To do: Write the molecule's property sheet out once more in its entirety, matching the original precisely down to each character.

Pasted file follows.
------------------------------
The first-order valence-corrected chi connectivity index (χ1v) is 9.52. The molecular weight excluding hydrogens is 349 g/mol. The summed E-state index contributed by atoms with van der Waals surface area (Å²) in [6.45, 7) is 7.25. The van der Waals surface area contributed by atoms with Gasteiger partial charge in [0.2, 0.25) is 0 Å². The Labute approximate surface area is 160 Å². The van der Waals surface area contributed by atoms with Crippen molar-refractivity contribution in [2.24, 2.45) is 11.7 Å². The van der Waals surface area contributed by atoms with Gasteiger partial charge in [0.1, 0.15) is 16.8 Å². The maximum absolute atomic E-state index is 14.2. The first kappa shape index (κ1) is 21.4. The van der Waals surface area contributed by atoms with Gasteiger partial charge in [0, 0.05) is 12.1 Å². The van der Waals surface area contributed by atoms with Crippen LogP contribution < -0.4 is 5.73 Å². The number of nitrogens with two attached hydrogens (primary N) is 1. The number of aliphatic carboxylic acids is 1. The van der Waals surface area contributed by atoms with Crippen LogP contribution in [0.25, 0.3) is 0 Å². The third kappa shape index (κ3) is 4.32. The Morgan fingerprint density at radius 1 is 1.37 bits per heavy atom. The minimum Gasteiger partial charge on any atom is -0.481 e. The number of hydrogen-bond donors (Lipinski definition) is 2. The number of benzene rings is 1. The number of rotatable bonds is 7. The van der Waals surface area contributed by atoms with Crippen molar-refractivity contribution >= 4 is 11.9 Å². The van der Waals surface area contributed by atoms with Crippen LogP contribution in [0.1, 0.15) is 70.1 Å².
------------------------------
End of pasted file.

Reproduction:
The first-order valence-corrected chi connectivity index (χ1v) is 9.52. The molecular weight excluding hydrogens is 349 g/mol. The summed E-state index contributed by atoms with van der Waals surface area (Å²) in [6.45, 7) is 7.25. The van der Waals surface area contributed by atoms with Gasteiger partial charge in [0.2, 0.25) is 0 Å². The Labute approximate surface area is 160 Å². The van der Waals surface area contributed by atoms with Crippen molar-refractivity contribution in [2.24, 2.45) is 11.7 Å². The van der Waals surface area contributed by atoms with Gasteiger partial charge in [0.1, 0.15) is 16.8 Å². The maximum absolute atomic E-state index is 14.2. The first kappa shape index (κ1) is 21.4. The van der Waals surface area contributed by atoms with Gasteiger partial charge in [0, 0.05) is 12.1 Å². The van der Waals surface area contributed by atoms with Crippen LogP contribution < -0.4 is 5.73 Å². The number of nitrogens with two attached hydrogens (primary N) is 1. The number of aliphatic carboxylic acids is 1. The van der Waals surface area contributed by atoms with Crippen LogP contribution in [0.25, 0.3) is 0 Å². The third kappa shape index (κ3) is 4.32. The Morgan fingerprint density at radius 1 is 1.37 bits per heavy atom. The minimum Gasteiger partial charge on any atom is -0.481 e. The number of hydrogen-bond donors (Lipinski definition) is 2. The number of benzene rings is 1. The number of rotatable bonds is 7. The van der Waals surface area contributed by atoms with Crippen molar-refractivity contribution >= 4 is 11.9 Å². The van der Waals surface area contributed by atoms with Crippen LogP contribution in [0.1, 0.15) is 70.1 Å².